China is falling short of its commitment to buy an extra $200bn (£146bn) worth of US goods over 2020 and 2021.
China agreed to buy the goods in a trade deal with the US agreed last January in exchange for reduced tariffs on $120bn worth of goods.
The agreement was seen as phase one of a deal aimed at resolving the trade war between the world's biggest economies.
Since the Covid-19 pandemic the US trade deficit with China has surged.
Medical goods and equipment used for the work from home boom helped drive US imports of Chinese goods in 2020.
During this time, China exported nearly three times as much as it imported from the US in December, according to Chinese customs figures.
The January 2020 trade agreement was an attempt to wind back a tit-for-tat trade war which saw both China and the US ratchet up tariffs.
At the time, then-president Donald Trump hailed the deal as "transformative", and said it would protect American workers.
Under the agreement, the $200bn worth of additional purchases are based on 2017 levels, and only apply to specific categories of goods.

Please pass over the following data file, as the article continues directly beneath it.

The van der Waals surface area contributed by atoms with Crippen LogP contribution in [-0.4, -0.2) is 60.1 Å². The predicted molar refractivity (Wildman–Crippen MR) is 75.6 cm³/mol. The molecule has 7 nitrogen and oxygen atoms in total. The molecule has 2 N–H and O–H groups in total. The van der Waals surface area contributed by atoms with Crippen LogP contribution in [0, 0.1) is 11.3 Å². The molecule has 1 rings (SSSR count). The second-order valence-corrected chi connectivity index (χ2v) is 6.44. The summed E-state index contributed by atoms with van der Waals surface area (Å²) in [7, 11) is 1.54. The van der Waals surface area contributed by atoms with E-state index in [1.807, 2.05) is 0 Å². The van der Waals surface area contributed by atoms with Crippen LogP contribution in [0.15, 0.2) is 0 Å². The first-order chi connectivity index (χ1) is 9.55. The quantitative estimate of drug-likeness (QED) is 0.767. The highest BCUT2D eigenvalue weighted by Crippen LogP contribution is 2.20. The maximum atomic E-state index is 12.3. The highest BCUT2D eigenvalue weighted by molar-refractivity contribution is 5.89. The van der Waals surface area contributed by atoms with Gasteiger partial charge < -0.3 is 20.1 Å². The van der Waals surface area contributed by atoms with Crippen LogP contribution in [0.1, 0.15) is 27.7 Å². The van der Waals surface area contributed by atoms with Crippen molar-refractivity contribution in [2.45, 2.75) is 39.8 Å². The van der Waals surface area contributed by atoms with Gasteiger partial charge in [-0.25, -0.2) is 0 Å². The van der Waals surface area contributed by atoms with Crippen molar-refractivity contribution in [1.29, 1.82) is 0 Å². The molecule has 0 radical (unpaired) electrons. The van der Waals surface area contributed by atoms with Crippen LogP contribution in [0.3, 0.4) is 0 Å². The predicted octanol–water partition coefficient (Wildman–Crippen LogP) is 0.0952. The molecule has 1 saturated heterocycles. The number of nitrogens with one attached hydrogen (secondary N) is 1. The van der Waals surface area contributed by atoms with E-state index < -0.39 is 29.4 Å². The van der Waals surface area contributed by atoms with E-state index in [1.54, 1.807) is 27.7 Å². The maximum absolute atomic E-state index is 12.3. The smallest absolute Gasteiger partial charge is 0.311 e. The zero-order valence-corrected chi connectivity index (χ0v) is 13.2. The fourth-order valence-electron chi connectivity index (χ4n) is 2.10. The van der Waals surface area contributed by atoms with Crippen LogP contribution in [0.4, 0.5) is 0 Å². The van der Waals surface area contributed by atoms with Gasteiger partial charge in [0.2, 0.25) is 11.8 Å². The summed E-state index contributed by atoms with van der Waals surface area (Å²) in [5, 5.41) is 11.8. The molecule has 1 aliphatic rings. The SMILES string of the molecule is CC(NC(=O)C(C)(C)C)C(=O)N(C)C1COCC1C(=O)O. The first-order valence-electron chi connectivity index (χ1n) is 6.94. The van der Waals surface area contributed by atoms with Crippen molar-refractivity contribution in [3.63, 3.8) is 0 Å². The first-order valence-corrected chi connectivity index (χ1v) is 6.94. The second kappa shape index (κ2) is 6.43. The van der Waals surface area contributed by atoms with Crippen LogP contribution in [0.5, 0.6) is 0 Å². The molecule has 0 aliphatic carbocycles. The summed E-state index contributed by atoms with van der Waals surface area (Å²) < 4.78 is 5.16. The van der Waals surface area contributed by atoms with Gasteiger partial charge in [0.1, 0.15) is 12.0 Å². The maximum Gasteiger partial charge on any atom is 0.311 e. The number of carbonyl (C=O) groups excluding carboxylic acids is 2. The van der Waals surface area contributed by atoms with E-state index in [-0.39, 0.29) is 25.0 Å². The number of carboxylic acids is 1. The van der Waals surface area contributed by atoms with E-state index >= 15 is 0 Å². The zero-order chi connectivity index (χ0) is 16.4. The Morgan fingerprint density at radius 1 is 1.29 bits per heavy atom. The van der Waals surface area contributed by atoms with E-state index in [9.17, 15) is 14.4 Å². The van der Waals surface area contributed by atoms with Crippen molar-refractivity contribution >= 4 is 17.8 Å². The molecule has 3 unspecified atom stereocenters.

The agreement included agricultural products, manufactured products and energy products.
Analysis by the Peterson Institute estimates that China would need to purchase $173bn worth of goods to meet the requirement.
The latest figures from Chinese customs show that China imported just under $135bn from the US in 2020.
However, about $35bn worth of goods didn't count under the agreement, meaning China bought about $100bn worth of covered goods.
The figure amounts to 58% of what China committed to under the agreement, according to the Peterson Institute.
China imported 64% of its targets for agricultural products, 60% of its targets for manufactured products and 39% for energy products.